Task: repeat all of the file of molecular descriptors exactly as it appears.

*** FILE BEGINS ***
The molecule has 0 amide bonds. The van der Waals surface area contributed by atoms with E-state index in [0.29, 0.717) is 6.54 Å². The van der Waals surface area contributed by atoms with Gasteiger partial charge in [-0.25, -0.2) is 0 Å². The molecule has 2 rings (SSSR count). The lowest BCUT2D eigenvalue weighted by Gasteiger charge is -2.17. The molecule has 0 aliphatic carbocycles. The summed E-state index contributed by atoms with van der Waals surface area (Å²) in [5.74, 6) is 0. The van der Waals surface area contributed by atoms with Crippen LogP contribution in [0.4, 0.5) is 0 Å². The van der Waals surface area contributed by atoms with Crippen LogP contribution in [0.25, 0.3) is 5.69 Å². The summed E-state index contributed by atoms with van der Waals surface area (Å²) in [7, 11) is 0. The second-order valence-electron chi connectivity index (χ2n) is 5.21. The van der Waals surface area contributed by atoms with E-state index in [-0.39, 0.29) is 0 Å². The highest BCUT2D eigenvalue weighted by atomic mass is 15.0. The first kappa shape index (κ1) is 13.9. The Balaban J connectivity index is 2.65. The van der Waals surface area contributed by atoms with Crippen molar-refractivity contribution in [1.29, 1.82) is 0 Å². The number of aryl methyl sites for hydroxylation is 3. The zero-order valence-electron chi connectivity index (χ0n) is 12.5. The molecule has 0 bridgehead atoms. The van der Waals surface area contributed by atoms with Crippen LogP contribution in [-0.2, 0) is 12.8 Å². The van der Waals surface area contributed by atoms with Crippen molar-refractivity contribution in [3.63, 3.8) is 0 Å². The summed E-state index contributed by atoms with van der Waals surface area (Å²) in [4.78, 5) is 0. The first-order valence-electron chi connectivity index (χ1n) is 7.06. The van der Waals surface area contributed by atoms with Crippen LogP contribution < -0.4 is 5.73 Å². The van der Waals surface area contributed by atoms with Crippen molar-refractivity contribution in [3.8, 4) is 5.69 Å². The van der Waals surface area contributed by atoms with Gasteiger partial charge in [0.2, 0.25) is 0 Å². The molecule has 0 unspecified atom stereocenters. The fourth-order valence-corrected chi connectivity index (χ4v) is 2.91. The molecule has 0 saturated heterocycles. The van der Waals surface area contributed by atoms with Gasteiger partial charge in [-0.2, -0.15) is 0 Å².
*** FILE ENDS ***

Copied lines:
The molecule has 0 amide bonds. The van der Waals surface area contributed by atoms with E-state index in [0.29, 0.717) is 6.54 Å². The van der Waals surface area contributed by atoms with Gasteiger partial charge in [-0.25, -0.2) is 0 Å². The molecule has 2 rings (SSSR count). The lowest BCUT2D eigenvalue weighted by Gasteiger charge is -2.17. The molecule has 0 aliphatic carbocycles. The summed E-state index contributed by atoms with van der Waals surface area (Å²) in [5.74, 6) is 0. The van der Waals surface area contributed by atoms with Crippen LogP contribution in [0.4, 0.5) is 0 Å². The van der Waals surface area contributed by atoms with Crippen LogP contribution in [0.25, 0.3) is 5.69 Å². The summed E-state index contributed by atoms with van der Waals surface area (Å²) in [7, 11) is 0. The second-order valence-electron chi connectivity index (χ2n) is 5.21. The van der Waals surface area contributed by atoms with E-state index in [-0.39, 0.29) is 0 Å². The highest BCUT2D eigenvalue weighted by atomic mass is 15.0. The first kappa shape index (κ1) is 13.9. The Balaban J connectivity index is 2.65. The van der Waals surface area contributed by atoms with Crippen molar-refractivity contribution in [1.29, 1.82) is 0 Å². The number of aryl methyl sites for hydroxylation is 3. The zero-order valence-electron chi connectivity index (χ0n) is 12.5. The molecule has 0 bridgehead atoms. The van der Waals surface area contributed by atoms with Crippen LogP contribution in [-0.2, 0) is 12.8 Å². The van der Waals surface area contributed by atoms with Crippen molar-refractivity contribution in [3.63, 3.8) is 0 Å². The summed E-state index contributed by atoms with van der Waals surface area (Å²) in [4.78, 5) is 0. The first-order valence-electron chi connectivity index (χ1n) is 7.06. The van der Waals surface area contributed by atoms with Crippen LogP contribution < -0.4 is 5.73 Å². The van der Waals surface area contributed by atoms with Crippen molar-refractivity contribution in [3.8, 4) is 5.69 Å². The van der Waals surface area contributed by atoms with Gasteiger partial charge in [0.2, 0.25) is 0 Å². The molecule has 0 unspecified atom stereocenters. The fourth-order valence-corrected chi connectivity index (χ4v) is 2.91. The molecule has 0 saturated heterocycles. The van der Waals surface area contributed by atoms with Gasteiger partial charge in [-0.2, -0.15) is 0 Å².